On my last day Emily, Celyne and I took a trip to the small town of Kiminini to visit another project sponsored by VillageVolunteers, a school called Pathfinder Academy which also has an initiative that makes ceramic filters with sawdust, and a particular type of clay that will fit in your basic white pail with a spout attached.  It is called a Cera Maji and it will filter water for drinking  and it is good for life.  When the water flow gets weak it means the filter needs to be scrubbed and then it’s good to go again.  It has been sold and donated all across Kenya and other countries in Africa. And I’m told it also has been exported to parts of Canada. We got a tour of how they make the filters but couldn’t actually see the real process because they were waiting for a shipment of clay to come in.

Afterwards we got a tour of the school that has classes from pre-nursery to standard 8(same a Grade 8).  There are both boarding and day students that attend this school.  There are more boarders then dorms so they’ve had to convert some class rooms into dorms. This seems to be fairly common and everyone agrees it’s a good thing – kids are at least in school and getting feed.  Three of the orphans from Sister Freda’s had actually started as borders at this school a few days previous due to sponsorships.  It was great to see them in their school uniform and starting to assimilate into life as a boarder. While it was new and scary for them, you could tell they understood what an opportunity they had and were happy to be there.

My little buddy Moses was scarce my last day which was rare because as long as I was around, he was attached to my hip after my first day.  My goal was to get some pictures of him, which I managed to get before dinner.  After dinner I went into the hospital to find him and spend some time with him.   I found him watching a nurse put an IV into a child’s hand.  When he saw me and gave a big smile and said “beba” (carry in Swahili).  After I picked him up and held him for a bit, through our method of communication he led me to the linen closet because he knew he needed sheets and a blanket for his bed and he wanted to go to bed. So I was able to put him to bed and kiss him good night. There were definitely tears in my eyes..  He is a very sweet and smart boy and I wonder what his future is going to be like. I’m not in a position to right now but I would like to sponsor him to go to school (the one we visited above). Aside from getting an education, he needs the structure.  Living in the hospital is not a solution and he is healthy enough to be a boarder at school.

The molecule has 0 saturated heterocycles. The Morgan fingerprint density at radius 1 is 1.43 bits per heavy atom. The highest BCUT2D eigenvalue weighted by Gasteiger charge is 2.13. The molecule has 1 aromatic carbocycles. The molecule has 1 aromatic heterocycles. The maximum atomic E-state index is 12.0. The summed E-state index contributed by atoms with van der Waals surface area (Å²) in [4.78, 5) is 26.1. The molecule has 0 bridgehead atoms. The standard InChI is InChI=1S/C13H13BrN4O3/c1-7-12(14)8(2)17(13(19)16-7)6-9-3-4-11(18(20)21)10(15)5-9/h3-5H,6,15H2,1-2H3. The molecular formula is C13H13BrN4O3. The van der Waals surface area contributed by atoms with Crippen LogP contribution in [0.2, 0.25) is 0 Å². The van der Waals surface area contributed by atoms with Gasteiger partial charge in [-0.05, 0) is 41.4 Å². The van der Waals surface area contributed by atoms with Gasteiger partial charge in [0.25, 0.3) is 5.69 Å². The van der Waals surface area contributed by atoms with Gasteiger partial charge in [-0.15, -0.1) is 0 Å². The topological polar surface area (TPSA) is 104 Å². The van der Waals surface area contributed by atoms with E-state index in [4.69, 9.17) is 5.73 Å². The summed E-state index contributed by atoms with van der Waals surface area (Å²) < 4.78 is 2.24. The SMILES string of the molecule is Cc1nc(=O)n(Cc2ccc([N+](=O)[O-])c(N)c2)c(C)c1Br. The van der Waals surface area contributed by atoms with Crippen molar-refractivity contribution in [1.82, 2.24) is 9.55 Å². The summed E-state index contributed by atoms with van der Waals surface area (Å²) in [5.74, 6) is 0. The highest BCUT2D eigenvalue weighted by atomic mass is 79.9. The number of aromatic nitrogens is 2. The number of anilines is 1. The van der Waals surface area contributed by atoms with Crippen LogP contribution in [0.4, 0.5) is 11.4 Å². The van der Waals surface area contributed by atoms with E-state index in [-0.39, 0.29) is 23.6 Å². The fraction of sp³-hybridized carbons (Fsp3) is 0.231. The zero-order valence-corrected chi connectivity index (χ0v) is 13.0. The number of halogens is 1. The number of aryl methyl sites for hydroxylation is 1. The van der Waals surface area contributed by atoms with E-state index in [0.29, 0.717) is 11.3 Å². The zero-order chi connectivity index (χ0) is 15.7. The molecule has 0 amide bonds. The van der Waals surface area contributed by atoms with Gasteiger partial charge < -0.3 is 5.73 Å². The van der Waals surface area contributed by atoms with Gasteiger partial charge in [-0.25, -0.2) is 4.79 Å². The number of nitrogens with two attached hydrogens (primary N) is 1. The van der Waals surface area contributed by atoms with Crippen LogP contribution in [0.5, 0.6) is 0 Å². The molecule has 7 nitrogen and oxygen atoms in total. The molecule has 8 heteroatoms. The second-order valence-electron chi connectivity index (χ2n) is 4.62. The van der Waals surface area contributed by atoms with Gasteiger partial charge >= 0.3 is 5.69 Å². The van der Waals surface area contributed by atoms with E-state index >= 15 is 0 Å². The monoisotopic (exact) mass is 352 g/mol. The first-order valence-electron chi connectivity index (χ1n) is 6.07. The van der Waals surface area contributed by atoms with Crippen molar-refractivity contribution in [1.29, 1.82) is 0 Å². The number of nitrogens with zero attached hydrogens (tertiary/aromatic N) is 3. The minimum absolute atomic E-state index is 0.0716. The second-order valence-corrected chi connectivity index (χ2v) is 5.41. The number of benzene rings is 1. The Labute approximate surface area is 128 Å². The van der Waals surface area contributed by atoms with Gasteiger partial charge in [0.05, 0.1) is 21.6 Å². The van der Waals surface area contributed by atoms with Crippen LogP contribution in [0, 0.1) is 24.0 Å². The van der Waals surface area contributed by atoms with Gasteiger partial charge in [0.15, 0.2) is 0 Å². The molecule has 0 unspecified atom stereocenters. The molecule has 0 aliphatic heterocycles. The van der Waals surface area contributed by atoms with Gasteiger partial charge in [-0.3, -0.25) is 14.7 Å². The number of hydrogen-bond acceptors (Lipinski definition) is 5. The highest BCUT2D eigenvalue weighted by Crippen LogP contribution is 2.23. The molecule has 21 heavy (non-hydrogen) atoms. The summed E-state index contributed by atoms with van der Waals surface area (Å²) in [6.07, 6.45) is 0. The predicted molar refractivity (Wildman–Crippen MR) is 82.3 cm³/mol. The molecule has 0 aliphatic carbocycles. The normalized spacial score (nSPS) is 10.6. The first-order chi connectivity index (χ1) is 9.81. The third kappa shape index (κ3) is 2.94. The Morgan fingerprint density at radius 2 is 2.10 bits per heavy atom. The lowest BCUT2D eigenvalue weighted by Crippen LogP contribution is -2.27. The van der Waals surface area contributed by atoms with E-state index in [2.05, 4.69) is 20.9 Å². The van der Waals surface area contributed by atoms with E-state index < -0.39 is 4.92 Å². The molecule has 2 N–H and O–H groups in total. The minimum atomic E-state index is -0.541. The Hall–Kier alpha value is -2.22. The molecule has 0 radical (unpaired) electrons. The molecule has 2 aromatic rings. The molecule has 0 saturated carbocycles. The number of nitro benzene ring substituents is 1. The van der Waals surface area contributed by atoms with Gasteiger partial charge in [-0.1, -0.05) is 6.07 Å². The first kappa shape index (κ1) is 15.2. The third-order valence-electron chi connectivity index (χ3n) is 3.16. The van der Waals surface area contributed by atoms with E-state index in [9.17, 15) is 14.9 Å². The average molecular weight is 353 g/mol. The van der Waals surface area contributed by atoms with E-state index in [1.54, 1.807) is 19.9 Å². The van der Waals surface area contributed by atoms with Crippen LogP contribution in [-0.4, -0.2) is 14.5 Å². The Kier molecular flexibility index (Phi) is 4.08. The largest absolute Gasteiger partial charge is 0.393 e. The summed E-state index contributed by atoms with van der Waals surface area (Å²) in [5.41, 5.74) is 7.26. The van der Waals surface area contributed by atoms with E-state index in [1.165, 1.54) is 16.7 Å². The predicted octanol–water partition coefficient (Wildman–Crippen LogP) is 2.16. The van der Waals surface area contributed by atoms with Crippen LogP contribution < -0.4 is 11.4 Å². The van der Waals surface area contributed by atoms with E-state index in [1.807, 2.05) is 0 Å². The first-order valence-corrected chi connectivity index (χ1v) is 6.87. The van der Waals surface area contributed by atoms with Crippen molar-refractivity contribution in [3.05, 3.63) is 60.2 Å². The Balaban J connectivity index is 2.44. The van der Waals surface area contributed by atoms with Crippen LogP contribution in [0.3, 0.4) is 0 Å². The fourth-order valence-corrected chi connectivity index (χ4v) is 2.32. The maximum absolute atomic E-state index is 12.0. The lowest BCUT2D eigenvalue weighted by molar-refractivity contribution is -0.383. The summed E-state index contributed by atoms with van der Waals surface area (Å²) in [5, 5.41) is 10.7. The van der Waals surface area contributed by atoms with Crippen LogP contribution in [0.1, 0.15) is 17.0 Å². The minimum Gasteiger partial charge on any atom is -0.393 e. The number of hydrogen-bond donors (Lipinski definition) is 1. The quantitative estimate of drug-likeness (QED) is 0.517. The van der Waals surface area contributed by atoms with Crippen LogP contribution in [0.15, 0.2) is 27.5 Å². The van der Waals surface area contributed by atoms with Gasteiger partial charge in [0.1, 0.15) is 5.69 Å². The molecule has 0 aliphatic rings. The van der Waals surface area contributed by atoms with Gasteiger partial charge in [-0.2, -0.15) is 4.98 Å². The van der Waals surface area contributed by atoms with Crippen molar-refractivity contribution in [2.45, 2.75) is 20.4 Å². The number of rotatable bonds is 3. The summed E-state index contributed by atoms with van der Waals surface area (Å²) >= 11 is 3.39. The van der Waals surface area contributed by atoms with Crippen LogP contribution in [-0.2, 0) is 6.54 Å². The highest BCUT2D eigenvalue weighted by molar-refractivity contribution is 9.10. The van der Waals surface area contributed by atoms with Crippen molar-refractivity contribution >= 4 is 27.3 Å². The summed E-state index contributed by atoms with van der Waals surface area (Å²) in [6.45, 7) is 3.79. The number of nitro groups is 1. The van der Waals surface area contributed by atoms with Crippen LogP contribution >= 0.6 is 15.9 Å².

My time here has flown by and it’s been a really unique experience. I’ve met so many nice people and have had so many different opportunities. But it feels right to be moving on and seeing what’s next.
Slideshow Report as Spam
  • Your comment has been posted. Click here or reload this page to see it below.

  • Please enter a comment.
  • Please provide your name.
  • Please avoid using symbols in your name.
  • This name is a bit long. Please shorten it, or avoid special characters.
  • Please enter your email address to receive notification
  • Please enter a valid email address


Natalie Kauffman on

Just finished reading all your posts from the time you landed in UK to leaving orphanage. Wow! What a trip it has been so far. I am so inspired by what you're doing. I love reading your detailed descriptions and your input on what you're experienceing. Looking forward to the next post.
Lots of love!

Mathias Ssenabulya on

Wow! Sounds like such an amazing trip even in just the first few months!

Michelle Fernandes on

Hi Molly,

Keep up the great work. You are inspiring. These children will always remember you.

Donald MacInnes on

Molly,Just finished reading your posts,Amazing,Thank you for allowing me to follow your journey!!! Wish I could be there,look forward to your next post.Take care !!!

regina keenan on

So proud of you! What beautiful children

Bev MacLaren on

It is wonderful to follow your activities, Molly. Thanks so much for sharing. Keep up the good work!
Cheers, Bev

TB on

Just started reading all of your postings and I am truly inspired. Your detailed entries are great!!!. I am really behind on your postings, but looking forward to catching up.

Use this image in your site

Copy and paste this html: